Florida Republicans have officially reached a milestone they’ve been trending toward for nearly a decade — outnumbering registered Florida Democrats for the first time in state history.
Gov. Ron DeSantis touted the achievement for Republicans at the National Conference of State Legislatures Friday morning.
“Today for the first time in the history of Florida we’ve now overtaken Democrats,” DeSantis said to applause, then joking that Republicans would have won the New Jersey governor’s race if all the Republicans hadn’t moved to Florida.
Voter registration information from Florida’s Division of Elections only reflects numbers through August of this year. But state parties often have more recent data than what’s provided to the public, combing through it weekly from each county.
DeSantis has financially backed the party’s voter registration effort, donating $2 million, according to Politico.
In 2008, assisted by the campaign of former President Barack Obama and his popularity, Florida Democrats had an advantage of nearly 700,000 voters over registered Republicans.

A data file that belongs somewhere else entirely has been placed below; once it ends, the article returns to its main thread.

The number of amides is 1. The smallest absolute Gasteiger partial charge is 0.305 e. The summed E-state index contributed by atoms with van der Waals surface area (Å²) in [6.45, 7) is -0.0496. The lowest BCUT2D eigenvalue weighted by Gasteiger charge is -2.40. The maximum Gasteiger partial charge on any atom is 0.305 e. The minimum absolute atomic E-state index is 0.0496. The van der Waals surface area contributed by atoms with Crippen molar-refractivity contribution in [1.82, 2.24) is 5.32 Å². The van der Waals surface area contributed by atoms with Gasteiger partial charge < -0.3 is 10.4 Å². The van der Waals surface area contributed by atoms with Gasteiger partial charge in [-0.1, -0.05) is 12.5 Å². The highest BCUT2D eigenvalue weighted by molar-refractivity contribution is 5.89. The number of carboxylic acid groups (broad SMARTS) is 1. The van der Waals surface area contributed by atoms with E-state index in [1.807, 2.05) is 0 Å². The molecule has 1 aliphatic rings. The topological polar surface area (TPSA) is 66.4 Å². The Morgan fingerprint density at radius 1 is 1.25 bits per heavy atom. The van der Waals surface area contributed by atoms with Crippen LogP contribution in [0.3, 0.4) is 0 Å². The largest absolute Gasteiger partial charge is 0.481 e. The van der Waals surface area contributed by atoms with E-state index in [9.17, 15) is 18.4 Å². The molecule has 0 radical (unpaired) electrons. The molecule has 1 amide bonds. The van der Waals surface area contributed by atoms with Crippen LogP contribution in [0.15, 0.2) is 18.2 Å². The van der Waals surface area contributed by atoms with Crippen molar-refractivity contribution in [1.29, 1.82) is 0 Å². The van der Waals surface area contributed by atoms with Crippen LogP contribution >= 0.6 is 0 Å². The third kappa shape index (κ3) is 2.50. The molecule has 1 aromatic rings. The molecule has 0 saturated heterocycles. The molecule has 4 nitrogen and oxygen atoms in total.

But every year since 2012, the gap between registered Democrats and Republicans has narrowed. As of this September, Democrats only had about 24,000 more voters registered.
The Republican Party of Florida’s executive director, Helen Aguirre Ferré, said on Friday that the governor’s policies have pushed people to the party. She also said previously that Democrat’s messaging has driven voters to Republicans, especially Hispanic and Latino voters as of late who have concerns about socialism.
“The level of enthusiasm in support of registering Republicans is unprecedented, and this is a true milestone moment in Florida’s history,” Ferré said.
Ferré also said in September that despite the growing edge Republicans have, they wouldn’t be kicking up their feet. With the number of new residents coming into Florida daily, the party will continue to drive their message and push registration.
Voter registration was one of the few political advantages state Democrats had, but Florida Democratic Party Chair Manny Diaz previously said that he’s still optimistic.
Diaz ran on the idea that state Democrats needed better infrastructure and acknowledged they have failed to engage with voters year-round before. Instead, Diaz said he wants to nurture a voter registration effort within the party instead of relying on outside campaigns or nonprofit groups.
Third-party voter registration groups, like the League of Women Voters, face greater hurdles after DeSantis signed an elections bill that obligates the groups to tell a registrant their form may not be returned on time. They also must tell a registrant how to register to vote online.
Despite signing that bill into law just six months ago, DeSantis earlier in the week said he wanted another package of election reforms, including the creation of a state office to investigate election fraud.